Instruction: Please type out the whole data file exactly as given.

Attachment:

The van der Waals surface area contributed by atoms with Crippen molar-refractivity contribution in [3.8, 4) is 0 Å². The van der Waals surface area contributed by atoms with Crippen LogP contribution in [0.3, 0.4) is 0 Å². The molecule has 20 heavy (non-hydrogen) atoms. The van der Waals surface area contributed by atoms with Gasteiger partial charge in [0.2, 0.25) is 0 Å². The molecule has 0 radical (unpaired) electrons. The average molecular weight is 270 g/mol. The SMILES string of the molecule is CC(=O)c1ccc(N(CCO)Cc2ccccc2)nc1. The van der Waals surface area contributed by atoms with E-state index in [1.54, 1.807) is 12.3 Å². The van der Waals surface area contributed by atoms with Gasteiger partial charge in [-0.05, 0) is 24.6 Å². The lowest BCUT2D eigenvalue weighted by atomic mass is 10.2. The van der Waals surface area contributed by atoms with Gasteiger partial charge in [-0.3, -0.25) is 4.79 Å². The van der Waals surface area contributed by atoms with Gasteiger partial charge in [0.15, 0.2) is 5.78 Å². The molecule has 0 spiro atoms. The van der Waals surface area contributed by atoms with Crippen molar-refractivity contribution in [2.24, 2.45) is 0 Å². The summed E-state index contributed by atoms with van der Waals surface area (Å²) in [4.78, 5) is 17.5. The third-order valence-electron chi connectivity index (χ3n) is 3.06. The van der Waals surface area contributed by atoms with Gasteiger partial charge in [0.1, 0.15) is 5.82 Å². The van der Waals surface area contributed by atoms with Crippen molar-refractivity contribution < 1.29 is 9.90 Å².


The van der Waals surface area contributed by atoms with Crippen molar-refractivity contribution in [3.8, 4) is 0 Å². The van der Waals surface area contributed by atoms with Crippen LogP contribution in [0.3, 0.4) is 0 Å². The molecule has 20 heavy (non-hydrogen) atoms. The van der Waals surface area contributed by atoms with Gasteiger partial charge in [0.2, 0.25) is 0 Å². The molecule has 0 radical (unpaired) electrons. The average molecular weight is 270 g/mol. The SMILES string of the molecule is CC(=O)c1ccc(N(CCO)Cc2ccccc2)nc1. The van der Waals surface area contributed by atoms with E-state index in [1.54, 1.807) is 12.3 Å². The van der Waals surface area contributed by atoms with Gasteiger partial charge in [-0.05, 0) is 24.6 Å². The lowest BCUT2D eigenvalue weighted by atomic mass is 10.2. The van der Waals surface area contributed by atoms with Gasteiger partial charge in [-0.3, -0.25) is 4.79 Å². The van der Waals surface area contributed by atoms with Gasteiger partial charge in [0.15, 0.2) is 5.78 Å². The molecule has 0 spiro atoms. The van der Waals surface area contributed by atoms with Crippen molar-refractivity contribution in [2.24, 2.45) is 0 Å². The summed E-state index contributed by atoms with van der Waals surface area (Å²) in [4.78, 5) is 17.5. The third-order valence-electron chi connectivity index (χ3n) is 3.06. The van der Waals surface area contributed by atoms with Gasteiger partial charge in [0.1, 0.15) is 5.82 Å². The van der Waals surface area contributed by atoms with Crippen molar-refractivity contribution < 1.29 is 9.90 Å².